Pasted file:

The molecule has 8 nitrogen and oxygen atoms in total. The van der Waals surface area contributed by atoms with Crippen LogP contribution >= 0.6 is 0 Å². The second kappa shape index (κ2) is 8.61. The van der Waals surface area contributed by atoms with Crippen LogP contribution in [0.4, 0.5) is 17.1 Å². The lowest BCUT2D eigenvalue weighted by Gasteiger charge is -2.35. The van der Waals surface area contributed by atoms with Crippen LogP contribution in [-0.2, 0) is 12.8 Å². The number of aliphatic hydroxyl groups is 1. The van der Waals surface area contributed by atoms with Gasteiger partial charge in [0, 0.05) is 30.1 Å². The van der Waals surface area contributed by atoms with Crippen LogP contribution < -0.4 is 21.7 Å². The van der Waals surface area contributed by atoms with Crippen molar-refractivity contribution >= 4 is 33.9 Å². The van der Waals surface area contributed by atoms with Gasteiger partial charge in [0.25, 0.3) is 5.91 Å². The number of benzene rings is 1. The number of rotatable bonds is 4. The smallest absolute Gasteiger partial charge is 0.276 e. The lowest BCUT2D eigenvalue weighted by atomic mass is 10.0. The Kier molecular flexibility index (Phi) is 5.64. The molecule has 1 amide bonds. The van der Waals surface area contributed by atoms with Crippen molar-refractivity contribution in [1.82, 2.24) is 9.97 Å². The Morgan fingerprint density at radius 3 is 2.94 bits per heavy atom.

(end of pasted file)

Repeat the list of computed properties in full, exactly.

The molecule has 8 nitrogen and oxygen atoms in total. The van der Waals surface area contributed by atoms with Crippen LogP contribution >= 0.6 is 0 Å². The second kappa shape index (κ2) is 8.61. The van der Waals surface area contributed by atoms with Crippen LogP contribution in [0.4, 0.5) is 17.1 Å². The lowest BCUT2D eigenvalue weighted by Gasteiger charge is -2.35. The van der Waals surface area contributed by atoms with Crippen LogP contribution in [-0.2, 0) is 12.8 Å². The number of aliphatic hydroxyl groups is 1. The van der Waals surface area contributed by atoms with Gasteiger partial charge in [0, 0.05) is 30.1 Å². The van der Waals surface area contributed by atoms with Crippen LogP contribution < -0.4 is 21.7 Å². The van der Waals surface area contributed by atoms with Crippen molar-refractivity contribution >= 4 is 33.9 Å². The van der Waals surface area contributed by atoms with Gasteiger partial charge in [0.25, 0.3) is 5.91 Å². The number of benzene rings is 1. The number of rotatable bonds is 4. The smallest absolute Gasteiger partial charge is 0.276 e. The lowest BCUT2D eigenvalue weighted by atomic mass is 10.0. The Kier molecular flexibility index (Phi) is 5.64. The molecule has 1 amide bonds. The van der Waals surface area contributed by atoms with Crippen molar-refractivity contribution in [1.82, 2.24) is 9.97 Å². The Morgan fingerprint density at radius 3 is 2.94 bits per heavy atom.